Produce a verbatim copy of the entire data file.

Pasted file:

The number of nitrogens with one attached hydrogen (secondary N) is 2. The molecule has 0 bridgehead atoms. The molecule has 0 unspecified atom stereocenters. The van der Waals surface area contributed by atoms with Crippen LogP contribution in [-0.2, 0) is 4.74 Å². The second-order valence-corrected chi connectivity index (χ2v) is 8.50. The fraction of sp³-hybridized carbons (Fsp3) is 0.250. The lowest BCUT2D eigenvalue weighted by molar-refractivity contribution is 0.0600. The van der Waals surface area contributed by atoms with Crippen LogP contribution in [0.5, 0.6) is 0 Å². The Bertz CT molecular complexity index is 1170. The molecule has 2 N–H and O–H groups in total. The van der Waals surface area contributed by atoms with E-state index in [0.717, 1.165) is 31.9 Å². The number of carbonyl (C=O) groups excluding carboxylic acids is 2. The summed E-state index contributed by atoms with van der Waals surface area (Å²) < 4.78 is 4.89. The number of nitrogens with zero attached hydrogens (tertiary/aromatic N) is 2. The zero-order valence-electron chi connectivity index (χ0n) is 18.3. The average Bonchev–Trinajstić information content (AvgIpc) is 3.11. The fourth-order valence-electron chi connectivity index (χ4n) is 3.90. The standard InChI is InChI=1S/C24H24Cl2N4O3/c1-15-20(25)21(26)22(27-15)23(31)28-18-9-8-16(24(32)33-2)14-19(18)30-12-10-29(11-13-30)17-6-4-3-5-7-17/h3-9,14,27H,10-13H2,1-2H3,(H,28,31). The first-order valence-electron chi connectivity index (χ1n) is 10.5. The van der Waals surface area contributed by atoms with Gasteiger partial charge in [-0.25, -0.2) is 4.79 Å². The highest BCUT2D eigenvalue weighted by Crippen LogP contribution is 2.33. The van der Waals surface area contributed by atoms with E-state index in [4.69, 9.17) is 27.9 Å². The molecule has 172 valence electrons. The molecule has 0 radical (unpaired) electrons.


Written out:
The number of nitrogens with one attached hydrogen (secondary N) is 2. The molecule has 0 bridgehead atoms. The molecule has 0 unspecified atom stereocenters. The van der Waals surface area contributed by atoms with Crippen LogP contribution in [-0.2, 0) is 4.74 Å². The second-order valence-corrected chi connectivity index (χ2v) is 8.50. The fraction of sp³-hybridized carbons (Fsp3) is 0.250. The lowest BCUT2D eigenvalue weighted by molar-refractivity contribution is 0.0600. The van der Waals surface area contributed by atoms with Crippen LogP contribution in [0.5, 0.6) is 0 Å². The Bertz CT molecular complexity index is 1170. The molecule has 2 N–H and O–H groups in total. The van der Waals surface area contributed by atoms with E-state index in [0.717, 1.165) is 31.9 Å². The number of carbonyl (C=O) groups excluding carboxylic acids is 2. The summed E-state index contributed by atoms with van der Waals surface area (Å²) < 4.78 is 4.89. The number of nitrogens with zero attached hydrogens (tertiary/aromatic N) is 2. The zero-order valence-electron chi connectivity index (χ0n) is 18.3. The average Bonchev–Trinajstić information content (AvgIpc) is 3.11. The fourth-order valence-electron chi connectivity index (χ4n) is 3.90. The standard InChI is InChI=1S/C24H24Cl2N4O3/c1-15-20(25)21(26)22(27-15)23(31)28-18-9-8-16(24(32)33-2)14-19(18)30-12-10-29(11-13-30)17-6-4-3-5-7-17/h3-9,14,27H,10-13H2,1-2H3,(H,28,31). The first-order valence-electron chi connectivity index (χ1n) is 10.5. The van der Waals surface area contributed by atoms with Gasteiger partial charge in [-0.25, -0.2) is 4.79 Å². The highest BCUT2D eigenvalue weighted by Crippen LogP contribution is 2.33. The van der Waals surface area contributed by atoms with E-state index in [4.69, 9.17) is 27.9 Å². The molecule has 172 valence electrons. The molecule has 0 radical (unpaired) electrons.